Chris Lott, Sales
Chris Lott is a sales management expert and owner of LottSpace.com, with years of experience in commission-based sales jobs. For those starting out with no savings to their name, Lott suggests employing what he calls the A, B, C plan. This is merely a means of regulating income and getting a good grasp of how much you need to save – and how much you can afford to spend. Each month, you can be in one of the following financial positions;
- Easily afford to pay rent and bills with extra money for expenditure and savings.
- Be able to pay rent and bills but with little to no money remaining after necessities are covered. May need to tap into savings.
- Struggling to pay rent and bills – barely enough to survive on.
Obviously, the goal is to never reach C. Evaluating which letter you are on each month helps you plan for the future. If you are regularly on B, you might need to disperse savings more equally between months or rethink your budget so you find ways to spend less money. If you hit C then you’ll need to consider how and when you are going to be able to raise your monthly income as quickly as possible, and whether you are able to cut back on certain lifestyle costs or even take on a second job.
Aside from budgeting, Chris Lott offers a tip on how to survive on a commission-based sales salary. He explains that, “having your self-esteem intact is mandatory. To stay in a commissioned environment day after day, month after month, year after year takes a kind of faith in yourself. You really need to believe in not only your abilities but that successes will come. You need to know that the efforts invested will eventually come to fruition.”
Sandra Garth, Business Owner
Sandra Garth owns an online business specialized in providing tableware and decorations for parties. Though she has a good grasp of the minimum profit the website will make each month, she keeps detailed records on the times of year that weekly or monthly profits rise above average. Her business does especially well during holidays like Halloween, Easter and Christmas – so she budgets accordingly.
“If the income pattern differs dramatically one month, and our profit does not meet expectations, then we analyze why our sales might have fallen from this time last year. Looking at these patterns help us evaluate whether we are effectively capitalizing on seasonal trends and whether our range of products are continuing to effectively meet demand,” Garth explains.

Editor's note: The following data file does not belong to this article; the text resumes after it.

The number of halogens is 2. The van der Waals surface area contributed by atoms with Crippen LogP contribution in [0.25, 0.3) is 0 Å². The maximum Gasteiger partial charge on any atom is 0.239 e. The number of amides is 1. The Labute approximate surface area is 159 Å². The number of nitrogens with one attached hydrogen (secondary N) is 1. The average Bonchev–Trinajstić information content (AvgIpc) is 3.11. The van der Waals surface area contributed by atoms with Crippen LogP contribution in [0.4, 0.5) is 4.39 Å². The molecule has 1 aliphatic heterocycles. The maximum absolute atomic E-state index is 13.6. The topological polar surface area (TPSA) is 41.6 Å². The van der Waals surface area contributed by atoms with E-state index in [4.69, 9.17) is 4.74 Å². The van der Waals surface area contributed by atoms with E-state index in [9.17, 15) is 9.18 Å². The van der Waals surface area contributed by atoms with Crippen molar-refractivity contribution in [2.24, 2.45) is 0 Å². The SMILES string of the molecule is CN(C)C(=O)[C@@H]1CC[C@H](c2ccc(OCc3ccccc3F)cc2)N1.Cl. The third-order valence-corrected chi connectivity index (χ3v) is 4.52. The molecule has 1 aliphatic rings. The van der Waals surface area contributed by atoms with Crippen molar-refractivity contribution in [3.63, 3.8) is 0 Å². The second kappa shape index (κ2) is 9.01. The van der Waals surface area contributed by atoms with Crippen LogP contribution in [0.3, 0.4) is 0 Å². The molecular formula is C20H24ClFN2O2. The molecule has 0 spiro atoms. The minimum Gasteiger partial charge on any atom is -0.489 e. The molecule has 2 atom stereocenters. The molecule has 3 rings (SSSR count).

Paul Drayson, Musician
“For a performer whose workdiffers month to month, the priority for me lies in landing gigs and immediately receiving non-refundable deposits. That might mean spending some money on promotion and agents, the cost of which needs to be factored into your budgeting,” Paul Drayson, a musician, explains. You should always have gigs booked a minimum of three weeks in advance. Something unexpected and impromptu might get scheduled short-notice – but see that as a pleasant surprise. Never bank on it.”
You never know when a show might get cancelled, so Drayson suggests basing your budgeting on deposits only. Ideally, you should get to a stage where you could live off your deposits alone – the second part of the payment will go towards your savings. It’s not easy, and requires a lot of discipline, but it will put you in a great and comfortable position.
Becoming an effective budgeter of an irregular income, to the point where you can put aside some cash each month and never have to stress, is no easy task. But with a little time and practise you’ll see that detailed bankroll management is well worth the effort.